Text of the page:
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Thursday, March 7, 2019 by Jack Craver

Planning Commission rebukes city staff in Blackland rezoning

The Planning Commission voted to endorse five townhouses just south of Manor Road despite a recommendation from city staff against the development.

The property at 2107 Alamo St. is currently occupied by an aging duplex. The owner, Anmol Mehra, wants to demolish the existing structure and replace it with five townhouses. He has promised to dedicate one of the townhouses to the Blackland Community Development Corporation, a neighborhood group that oversees a portfolio of 47 income-restricted units that account for 20 percent of the homes in the Blackland neighborhood, which is located just east of Interstate 35, west of Chestnut Street, north of Martin Luther King Jr. Boulevard, and south of Manor Road.

To move forward with the project, the developer needed the property rezoned from single-family use (SF-3) to multifamily (MF-4). The project also required a change to the Upper Boggy Creek Neighborhood Plan, which was adopted in 2002 and cited the preservation of single-family character as one of its chief objectives.

In a memo, staffers from the Planning and Zoning Department wrote that the new development would help further affordable housing, a top priority in the neighborhood plan that city leaders regularly trumpet as Austin’s most pressing need. Nevertheless, staff decided against a recommendation, citing the neighborhood plan’s goal of preserving the single-family character of the neighborhood. This was despite the fact that the Upper Boggy Creek Neighborhood Plan contact team voted 9-0 (with one abstention) to approve the rezoning.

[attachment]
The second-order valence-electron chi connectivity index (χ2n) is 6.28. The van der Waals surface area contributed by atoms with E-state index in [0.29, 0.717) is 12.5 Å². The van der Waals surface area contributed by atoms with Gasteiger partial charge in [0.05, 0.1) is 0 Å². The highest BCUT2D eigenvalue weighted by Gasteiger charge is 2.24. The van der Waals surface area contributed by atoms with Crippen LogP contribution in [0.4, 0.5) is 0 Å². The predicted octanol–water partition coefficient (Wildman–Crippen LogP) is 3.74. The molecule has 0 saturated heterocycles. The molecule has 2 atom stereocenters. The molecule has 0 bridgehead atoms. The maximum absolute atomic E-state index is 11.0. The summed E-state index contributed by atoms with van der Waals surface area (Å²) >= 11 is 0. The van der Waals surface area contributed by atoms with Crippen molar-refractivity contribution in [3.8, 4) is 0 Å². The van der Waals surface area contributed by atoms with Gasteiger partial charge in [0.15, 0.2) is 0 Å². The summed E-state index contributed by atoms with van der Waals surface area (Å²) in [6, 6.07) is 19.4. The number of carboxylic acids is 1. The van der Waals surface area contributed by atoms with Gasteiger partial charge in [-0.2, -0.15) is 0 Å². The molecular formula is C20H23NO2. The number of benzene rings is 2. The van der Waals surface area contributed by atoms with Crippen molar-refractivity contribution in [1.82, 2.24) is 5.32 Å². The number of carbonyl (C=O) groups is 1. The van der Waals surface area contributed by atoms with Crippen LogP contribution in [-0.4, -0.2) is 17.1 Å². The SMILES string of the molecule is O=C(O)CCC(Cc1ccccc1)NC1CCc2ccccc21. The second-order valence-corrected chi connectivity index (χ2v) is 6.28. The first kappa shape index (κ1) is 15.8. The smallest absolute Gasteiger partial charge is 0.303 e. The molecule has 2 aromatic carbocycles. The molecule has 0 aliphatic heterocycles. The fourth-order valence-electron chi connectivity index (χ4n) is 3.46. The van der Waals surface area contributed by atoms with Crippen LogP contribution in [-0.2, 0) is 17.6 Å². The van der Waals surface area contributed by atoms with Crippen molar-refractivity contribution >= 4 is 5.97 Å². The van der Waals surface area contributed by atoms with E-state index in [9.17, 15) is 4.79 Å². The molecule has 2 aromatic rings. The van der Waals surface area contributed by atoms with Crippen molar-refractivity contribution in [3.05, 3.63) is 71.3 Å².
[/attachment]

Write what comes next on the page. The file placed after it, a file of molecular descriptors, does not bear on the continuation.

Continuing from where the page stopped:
“I think the neighborhood has spoken,” said Lottie Dailey, president of the Blackland Neighborhood Association, which voted 18-14 to support the rezoning.

A handful of neighbors attended the meeting in opposition, decrying the increase in density and arguing that the small lot could not handle so much housing and that surrounding streets were already overburdened with traffic.

“Our small neighborhood is already doing more than many others in addressing the city’s housing pressures,” said Jada Garrison.

Although she was not at the meeting Tuesday, former Council Member Ora Houston, who is a resident of the neighborhood, also submitted a comment objecting to the plan, citing the neighborhood plan. It was her opposition that prompted staff to oppose the project, theorized Bo McCarver, chair of the board of the Blackland CDC, in a recent interview on the Austin Monitor’s weekly radio program.

Opponents of the project consistently said that granting the rezoning would establish a precedent of allowing multifamily projects in the interior of the traditionally single-family neighborhood.

When it was his turn to give a rebuttal, Glen Coleman, an agent for the developer, embraced the allegation: “I agree that this sets a precedent. And I think you should set a precedent.”